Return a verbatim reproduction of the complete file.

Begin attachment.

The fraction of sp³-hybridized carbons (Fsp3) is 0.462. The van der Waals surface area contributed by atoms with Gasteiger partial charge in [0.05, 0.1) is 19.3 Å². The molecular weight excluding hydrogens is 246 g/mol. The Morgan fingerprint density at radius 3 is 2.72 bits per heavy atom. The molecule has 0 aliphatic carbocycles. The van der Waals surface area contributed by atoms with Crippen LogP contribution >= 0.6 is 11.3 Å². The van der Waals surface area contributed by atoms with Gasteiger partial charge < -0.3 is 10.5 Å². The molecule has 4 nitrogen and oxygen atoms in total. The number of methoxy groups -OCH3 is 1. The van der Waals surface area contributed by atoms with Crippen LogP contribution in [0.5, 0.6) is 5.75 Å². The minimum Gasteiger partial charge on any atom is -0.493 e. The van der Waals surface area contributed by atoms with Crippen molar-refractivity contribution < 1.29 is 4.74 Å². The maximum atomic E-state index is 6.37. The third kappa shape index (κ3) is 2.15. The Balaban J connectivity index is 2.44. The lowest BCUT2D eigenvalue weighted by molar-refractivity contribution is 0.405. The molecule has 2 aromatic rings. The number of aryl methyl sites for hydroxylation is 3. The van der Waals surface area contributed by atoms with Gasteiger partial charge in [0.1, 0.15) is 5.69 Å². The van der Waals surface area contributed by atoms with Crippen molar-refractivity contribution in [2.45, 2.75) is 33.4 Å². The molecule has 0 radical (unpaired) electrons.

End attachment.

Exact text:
The fraction of sp³-hybridized carbons (Fsp3) is 0.462. The van der Waals surface area contributed by atoms with Gasteiger partial charge in [0.05, 0.1) is 19.3 Å². The molecular weight excluding hydrogens is 246 g/mol. The Morgan fingerprint density at radius 3 is 2.72 bits per heavy atom. The molecule has 0 aliphatic carbocycles. The van der Waals surface area contributed by atoms with Crippen LogP contribution >= 0.6 is 11.3 Å². The van der Waals surface area contributed by atoms with Gasteiger partial charge < -0.3 is 10.5 Å². The molecule has 4 nitrogen and oxygen atoms in total. The number of methoxy groups -OCH3 is 1. The van der Waals surface area contributed by atoms with Crippen LogP contribution in [0.5, 0.6) is 5.75 Å². The minimum Gasteiger partial charge on any atom is -0.493 e. The van der Waals surface area contributed by atoms with Crippen molar-refractivity contribution < 1.29 is 4.74 Å². The maximum atomic E-state index is 6.37. The third kappa shape index (κ3) is 2.15. The Balaban J connectivity index is 2.44. The lowest BCUT2D eigenvalue weighted by molar-refractivity contribution is 0.405. The molecule has 2 aromatic rings. The number of aryl methyl sites for hydroxylation is 3. The van der Waals surface area contributed by atoms with Gasteiger partial charge in [0.1, 0.15) is 5.69 Å². The van der Waals surface area contributed by atoms with Crippen molar-refractivity contribution in [2.45, 2.75) is 33.4 Å². The molecule has 0 radical (unpaired) electrons.